In celebration of Wikipedia Day
, we’ve rounded up eight tech-related pages you won't want to miss. From one of the first open-world fantasy video games to a 2,000-year-old analog computer, these fascinating nuggets will either leave you feeling inspired, puzzled or ready to conquer a really bizarre round of trivia. Here they are, in no particular order.
Appearing online for the first time in January 2012, and then again in the same month in 2013 and 2014, Cicada 3301 is the name given to one of the Internet's greatest recent mysteries. A series of puzzles for "intelligent individuals," it's believed the clues are a recruitment tool for a clandestine organization, hacker collective, or even a cryptobank. No individual or group has stepped forward to claim responsibility, and neither have those who have purportedly "won." As of yet no 2015 puzzle has appeared online, but speculation exists that this is due to the fact that last year's puzzle has yet to be solved.
If you’ve ever felt like technology has a special way of going haywire around you, you’ll empathize with this one. The Pauli effect is a term inspired by Austrian theoretical physicist Wolfgang Pauli, who was believed to have a negative effect on technology. It’s said that when Pauli was around technical equipment, it would suddenly present problems or was rendered useless. Feel free to use this term around the office the next time something goes kaput.
In 1979 Atari released one of the very first open-world fantasy video games. The game, a huge hit for Atari, revolutionized the burgeoning video game industry. It also happened to be the title that introduced the first widely-known Easter egg
. In a black castle, developer Warren Robinett, frustrated by Atari's refusal to credit it's game designers, posted his name in one of the castle's secret rooms. Developers have been inserting Easter eggs in games ever since.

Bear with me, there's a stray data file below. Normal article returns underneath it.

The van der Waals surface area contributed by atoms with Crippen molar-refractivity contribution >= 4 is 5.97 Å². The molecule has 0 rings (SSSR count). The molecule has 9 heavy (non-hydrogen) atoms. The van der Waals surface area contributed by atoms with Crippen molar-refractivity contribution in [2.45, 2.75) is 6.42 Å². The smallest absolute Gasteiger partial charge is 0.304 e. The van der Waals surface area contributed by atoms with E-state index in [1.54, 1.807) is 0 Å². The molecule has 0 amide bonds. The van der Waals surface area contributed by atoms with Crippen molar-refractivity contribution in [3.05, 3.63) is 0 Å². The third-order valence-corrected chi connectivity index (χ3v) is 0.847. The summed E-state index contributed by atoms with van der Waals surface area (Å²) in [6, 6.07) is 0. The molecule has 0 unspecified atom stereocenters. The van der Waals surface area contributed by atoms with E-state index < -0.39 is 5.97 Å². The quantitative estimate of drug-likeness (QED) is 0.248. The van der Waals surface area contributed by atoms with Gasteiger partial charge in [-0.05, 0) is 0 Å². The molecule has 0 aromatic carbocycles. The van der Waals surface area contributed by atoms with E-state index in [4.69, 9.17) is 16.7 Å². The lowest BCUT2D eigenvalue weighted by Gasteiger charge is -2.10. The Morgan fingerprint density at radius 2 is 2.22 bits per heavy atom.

Horace Lawson Hunley, the inventor of the combat submarine drowned in a... you guessed it, submarine. William Bullock, inventor of the rotary printing press, was crushed to death by a rotary printing press. Fred Duesenberg died in the crash of his own designed Deusenberg car. No explanation required here. This eerie list will make you think twice before volunteering as the test subject for any of your own inventions.
Chances are you haven’t heard of Walter Shaw, but he was one of the most important modern American inventors of his time. He revolutionized the telecommunications industry as an engineer for AT&T, coming up with call-forwarding, conferencing, and the speaker phone, among other inventions. But because AT&T, a monopoly at the time, didn’t want to give Shaw the credit and money he rightly deserved, the genius inventor was blacklisted, eventually having to go work for the mob. Shaw died penniless and forgotten, but his innovations endured, and may have even helped make companies such as Apple a reality.
Initially founded in 1949 in the newly created state of Israel as a refuge for boys orphaned by the Holocaust, Boys Town Jerusalem is today one of that country's most important tech training centers. In addition to religious and secular studies, boys ranging in age from 12 to 20 are educated in electronics, computer science and engineering. In fact, the school, offering several college degree programs, is partnered with the Israeli military to place boys in specialized positions immediately upon graduation.
Discovered at the turn of the last century amid an Ancient Roman shipwreck, the Antikythera mechanism is a 2,000-year-old analog computer built by the Ancient Greeks. Believed to be a device used to predict astronomical positions and the cycle of the Olympic Games, it's design was centuries ahead of its time. Much about the mechanism still remains a mystery, but hundreds of theories abound. One thing's for certain, the technological expertise behind the mechanism means it was not the only ancient machine built by the Greeks, which leaves us wondering, what happened to all the rest?
You know all about Ada Lovelace
and you’re the first to celebrate women in tech, but are you familiar with Hedy Lamarr? This Austrian bombshell was well known for her acting, but she was also smart as a whip, co-inventing the technology for spread spectrum and frequency hopping communications. Pretty important stuff, considering America’s military used it in controlling torpedoes during World War II. Lamarr’s inventions have also been incorporated into Wi-Fi, CDMA and Bluetooth technology. It took a while, but she was finally inducted into the National Inventors Hall of Fame in 2014.